The Lakers Data from LA’s recent loss to the Warriors is some of the most encouraging of any loss this year. Some great individual performances by key players and solid team outings offensively and defensively make this a very interesting game to look into.
After the loss, LA is playing like a 31 win team, up from 30 before this game. These projections are based off of how the team has played so far this season according to my Points Over Expectation data and the calculations Jacob Goldstein put together. It also factors in the exact matchups remaining, with homecourt advantage and rest days also baked in.
LA brought it against one of the league’s best defenses. The team is still 27th in offensive efficiency, but LA has had four positive half court CPOE performances in five games. They’ve averaged an overall CPOE of +2.5 over that span, good for sixth in the NBA.
We saw Brandon Ingram get to the rim at will all game, but it wasn’t just him. LA has 23 3-pointers, 23 mid range shots, and 47 shots at the rim. That’s far too many mid range shots.
Most of these middle shots are off the dribble, where LA is dead last in efficiency.
Winning at the Rim
When LA got to the rim they converted. Take a look at this shot chart.
Blue is better. LA had some nice shooting from outside in most areas, was bad from mid range, and shot over SEVENTY percent at the rim. On the year, LA has the fourth highest shooting efficiency on non-post up shots around the rim (and are 28th in post ups) shooting 62%.
Pick and Roll Offense
Here is the team’s shot chart from all shots from the pick and roll. Ball handler, roll men, and passes to cutters and spot up shooters. It wasn’t pretty except for when the pick and roll ball handlers or roll men (who were 4/4) got to the rim.
LA had an incredible performance Wednesday spotting up. When you remove the two shots derived from pick and roll pass outs, a miss from mid range and a miss at the rim, LA was 6/9 from deep (nice), 1/1 from mid range, and 5/5 at the rim on spot ups.
The Lakers’ otherworldly spot up performance had a lot to do with the extra passes we’re seeing. LA had 342 passes in this loss, which translates to 310 over 48 minutes (adjusting for the overtime). Over the past 5 games LA is averaging 303 passes per game, up from the 275.9 they were averaging in the 16 games before.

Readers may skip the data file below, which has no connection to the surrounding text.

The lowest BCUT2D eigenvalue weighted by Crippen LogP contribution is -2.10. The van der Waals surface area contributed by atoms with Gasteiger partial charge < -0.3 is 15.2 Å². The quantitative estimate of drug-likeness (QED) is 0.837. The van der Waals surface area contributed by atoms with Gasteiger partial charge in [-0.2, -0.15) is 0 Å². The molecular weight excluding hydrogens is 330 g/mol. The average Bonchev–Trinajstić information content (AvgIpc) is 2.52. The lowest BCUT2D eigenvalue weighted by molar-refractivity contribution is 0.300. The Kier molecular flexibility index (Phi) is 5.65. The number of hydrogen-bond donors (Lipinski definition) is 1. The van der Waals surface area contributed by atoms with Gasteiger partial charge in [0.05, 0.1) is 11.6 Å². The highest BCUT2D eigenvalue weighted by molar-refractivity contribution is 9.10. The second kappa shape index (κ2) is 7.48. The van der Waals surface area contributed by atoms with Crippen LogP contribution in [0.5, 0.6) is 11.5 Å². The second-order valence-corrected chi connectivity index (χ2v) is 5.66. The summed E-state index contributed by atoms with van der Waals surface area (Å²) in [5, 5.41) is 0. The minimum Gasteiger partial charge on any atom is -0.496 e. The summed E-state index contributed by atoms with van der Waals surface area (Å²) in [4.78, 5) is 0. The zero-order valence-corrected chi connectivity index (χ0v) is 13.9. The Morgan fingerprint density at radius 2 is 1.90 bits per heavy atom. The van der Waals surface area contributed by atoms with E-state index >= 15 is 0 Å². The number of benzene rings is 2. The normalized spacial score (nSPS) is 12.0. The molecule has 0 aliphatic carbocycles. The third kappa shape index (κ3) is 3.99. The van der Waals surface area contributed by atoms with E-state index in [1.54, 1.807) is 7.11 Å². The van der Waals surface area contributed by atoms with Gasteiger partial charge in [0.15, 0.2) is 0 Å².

Brandon Ingram played well in isolation against the Dubs (who I was surprised to see only 12th in the league at defending iso). Ingram dominated in this facet against mismatches and blew by Zaza Pachulia and Jordan Bell several times. This is quite uncharacteristic from Ingram on the season as a whole. On the year, Ingram has only been in the 32nd percentile, but it doesn’t look like he’ll stay that low for long.
Ingram is also only 4/13 on the season in isolation against switches. Accounting for turnovers and foul shots and his PPP in this area is in the 14th percentile. If we narrow this field to just the 14 other players who’ve had as many of these possessions as Ingram, only JJ Barea has been less efficient. This comes as a surprise to me, and hopefully somewhere he’ll grow to improve.
For Brandon to improve in isolation overall, he’ll need to become a better jump shooter off the dribble. He’s 2/10 on the season on those jumpers in iso, while he’s shooting 39.5% on his isolation drives (which is in the 36th percentile (not great)). If he can start making those shots more frequently (and more pull ups in general), it’ll open up his drives even more and should help him score more efficiently.
LA had a below average defensive performance compared to league average defensive PPP for each play type. But c’mon, it’s the Warriors. So skip this graphic.
Here’s the one you want. This is how the Lakers performed with the “Expected Points” based off of how efficiently the Warriors have scored this season in each play type. The Lakers held the Warriors to 6.6 points below what the Dubs would be expected to score against the average team they’ve faced this season. I’d say that’s much better.
I want to start with the defense that is most apparent to anyone watching live and showed up really well. Julius Randle specifically continued his dominant isolation defense with several key stops, including a few clutch ones against both Steph Curry and Kevin Durant.
Randle didn’t just play good isolation defense. He was solid all around, allowing opponents to shoot just 2/8 when he was defending them. KD was 0/3, Thompson 0/1, Green 0/1, Curry 1/2, and His Swagginess was 1/1 against Randle.
Randle’s ability to defend well all over the court is making a real impact this season.
One guy who had a bad night defensively was Lonzo. Here’s his defensive shot chart.
Ball had faced only 12 shots from shooters running off of screens going into this game. Against Golden State he faced four more. He conceded six points off of these actions to Golden State’s shooters and another five points from spot up opportunities.
Overall, Lonzo gave up 11 points in 11 possessions once you account for turnovers and free throws. It wasn’t a great defensive outing, but the matchups were tough (KD, Steph, and Klay had possessions against him) and he at least had a nice offensive game.